Like countless others, I was confounded by your recent comment about slavery being a choice, so I decided to explore your family tree (as a genealogist, that’s my instinctive response to many circumstances). Your sprawling roots extend to at least a dozen states, but since many are most interested in the branch sporting the surname they were born with, I took a deeper dive into your West line.
As soon as I realized they were from Maryland’s Eastern Shore, I wondered whether your family might have been free before Emancipation. Nationwide, roughly ten percent of African Americans were free before the Civil War, but the percentage in this region was much higher — almost 50% for Maryland.
Turns out they were. The giveaway was the 1860 census showing your great-great-great-grandparents, Peter and Nancy West, with their children. “Free people of color” are listed in census records before 1870, the first one conducted post-Emancipation, but sadly, those who were enslaved remain nameless, which is why genealogists frequently refer to the “wall of 1870” in African American research.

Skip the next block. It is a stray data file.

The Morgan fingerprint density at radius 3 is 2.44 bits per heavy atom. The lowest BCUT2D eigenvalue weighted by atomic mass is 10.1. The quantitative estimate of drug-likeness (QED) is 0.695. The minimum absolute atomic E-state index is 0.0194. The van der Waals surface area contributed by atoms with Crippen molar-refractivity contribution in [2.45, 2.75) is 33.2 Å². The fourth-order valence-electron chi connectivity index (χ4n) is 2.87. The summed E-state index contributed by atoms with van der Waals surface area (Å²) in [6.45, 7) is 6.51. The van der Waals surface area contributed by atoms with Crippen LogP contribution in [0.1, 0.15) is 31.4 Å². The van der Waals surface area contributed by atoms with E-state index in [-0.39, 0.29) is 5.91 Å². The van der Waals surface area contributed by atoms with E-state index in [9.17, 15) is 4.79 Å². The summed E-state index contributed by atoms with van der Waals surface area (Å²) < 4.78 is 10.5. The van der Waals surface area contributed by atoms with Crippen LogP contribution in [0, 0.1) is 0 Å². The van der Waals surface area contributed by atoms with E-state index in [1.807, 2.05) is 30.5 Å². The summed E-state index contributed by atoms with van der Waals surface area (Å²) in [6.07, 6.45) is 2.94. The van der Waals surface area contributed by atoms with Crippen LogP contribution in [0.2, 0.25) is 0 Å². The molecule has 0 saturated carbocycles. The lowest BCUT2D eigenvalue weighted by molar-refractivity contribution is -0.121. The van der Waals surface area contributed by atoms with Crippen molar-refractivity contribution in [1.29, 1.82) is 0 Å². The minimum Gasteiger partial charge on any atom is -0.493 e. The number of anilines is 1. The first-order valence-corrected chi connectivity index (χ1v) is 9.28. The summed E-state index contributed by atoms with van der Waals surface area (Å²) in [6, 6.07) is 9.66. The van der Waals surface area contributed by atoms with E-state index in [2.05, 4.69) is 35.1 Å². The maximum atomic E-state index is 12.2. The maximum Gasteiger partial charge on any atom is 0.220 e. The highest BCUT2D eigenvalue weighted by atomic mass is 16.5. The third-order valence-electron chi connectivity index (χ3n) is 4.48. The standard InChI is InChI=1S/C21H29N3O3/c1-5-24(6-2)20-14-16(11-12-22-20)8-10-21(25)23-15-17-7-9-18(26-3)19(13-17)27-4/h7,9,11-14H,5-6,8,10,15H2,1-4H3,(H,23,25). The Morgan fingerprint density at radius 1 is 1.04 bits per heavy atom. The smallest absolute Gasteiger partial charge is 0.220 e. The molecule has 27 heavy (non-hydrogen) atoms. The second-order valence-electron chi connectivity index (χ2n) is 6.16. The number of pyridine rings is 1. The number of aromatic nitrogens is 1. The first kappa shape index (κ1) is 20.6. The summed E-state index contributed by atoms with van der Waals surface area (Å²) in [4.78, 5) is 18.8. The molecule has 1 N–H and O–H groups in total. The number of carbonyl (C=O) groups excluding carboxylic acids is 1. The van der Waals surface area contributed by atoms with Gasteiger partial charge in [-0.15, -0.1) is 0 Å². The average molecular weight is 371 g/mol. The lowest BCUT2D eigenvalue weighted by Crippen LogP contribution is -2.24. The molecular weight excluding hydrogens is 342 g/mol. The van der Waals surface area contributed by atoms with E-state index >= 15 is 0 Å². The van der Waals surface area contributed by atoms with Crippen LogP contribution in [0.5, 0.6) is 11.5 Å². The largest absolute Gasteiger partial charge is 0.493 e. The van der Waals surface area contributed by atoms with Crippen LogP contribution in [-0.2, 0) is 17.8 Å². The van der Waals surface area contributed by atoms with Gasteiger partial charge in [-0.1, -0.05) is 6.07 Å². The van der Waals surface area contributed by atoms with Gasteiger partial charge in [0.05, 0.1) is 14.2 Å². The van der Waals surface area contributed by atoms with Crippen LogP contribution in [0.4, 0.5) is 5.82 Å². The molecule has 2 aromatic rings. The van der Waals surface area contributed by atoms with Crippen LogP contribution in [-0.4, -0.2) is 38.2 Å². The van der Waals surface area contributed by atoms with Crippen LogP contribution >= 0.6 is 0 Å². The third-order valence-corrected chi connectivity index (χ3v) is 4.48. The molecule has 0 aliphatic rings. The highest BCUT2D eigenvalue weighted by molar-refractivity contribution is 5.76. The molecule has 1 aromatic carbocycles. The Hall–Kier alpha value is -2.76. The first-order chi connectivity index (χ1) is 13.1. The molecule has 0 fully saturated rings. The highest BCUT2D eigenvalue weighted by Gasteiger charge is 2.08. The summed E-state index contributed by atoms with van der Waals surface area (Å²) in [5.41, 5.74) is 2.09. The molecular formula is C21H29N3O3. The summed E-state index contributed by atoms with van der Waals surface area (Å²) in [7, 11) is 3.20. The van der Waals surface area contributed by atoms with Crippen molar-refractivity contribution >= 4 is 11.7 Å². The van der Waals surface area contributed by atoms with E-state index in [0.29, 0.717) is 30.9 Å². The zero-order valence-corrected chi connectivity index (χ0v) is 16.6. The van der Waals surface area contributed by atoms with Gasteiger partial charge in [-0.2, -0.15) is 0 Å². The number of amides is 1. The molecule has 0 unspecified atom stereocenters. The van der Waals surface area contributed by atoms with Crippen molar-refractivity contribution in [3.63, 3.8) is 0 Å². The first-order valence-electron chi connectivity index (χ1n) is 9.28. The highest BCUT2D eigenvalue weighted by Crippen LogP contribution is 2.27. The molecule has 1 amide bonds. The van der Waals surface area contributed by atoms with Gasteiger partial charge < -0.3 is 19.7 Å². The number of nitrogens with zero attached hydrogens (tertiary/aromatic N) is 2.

But your West family was free, so this is where I first encountered Daniel, your third great-uncle, then 15 years old.
Noticing he was born around 1845, I knew he would have been of a likely age to serve in the Civil War. A quick search showed that he had, but the first page of his service record made me inhale sharply. He didn’t make it home alive.
Daniel volunteered for the 19th Regiment (Co. K) of the U.S. Colored Troops, enlisting in early 1864 for a three-year term. A timeline of his regiment’s service reveals that he would have been among those who helped the Union reclaim Richmond, then the Confederate capital.
The war was over before long, but his tour of duty wasn’t, so he headed by steamship with his regiment to Texas, and this is when misfortune struck. Far more men lost their lives to disease than in battle (anywhere from 60 to 80% of fatalities were attributable to disease), and he was to join this dismal statistic. On September 13, 1865, Daniel died in the Corps d’Afrique Hospital in New Orleans and was buried at Chalmette National Cemetery shortly thereafter.
Whenever your travels should next take you to Louisiana, I hope that you might consider squeezing in a visit to pay tribute to this great-great-great-uncle of yours because he was far more heroic than his modest headstone might suggest. You see, Pvt. Daniel A. West was born free and made a deliberate choice to help those who weren’t.
Looking for a volunteer opportunity that helps uncover and preserve our history? Learn more about transcribing military records of African American soldiers in the Civil War.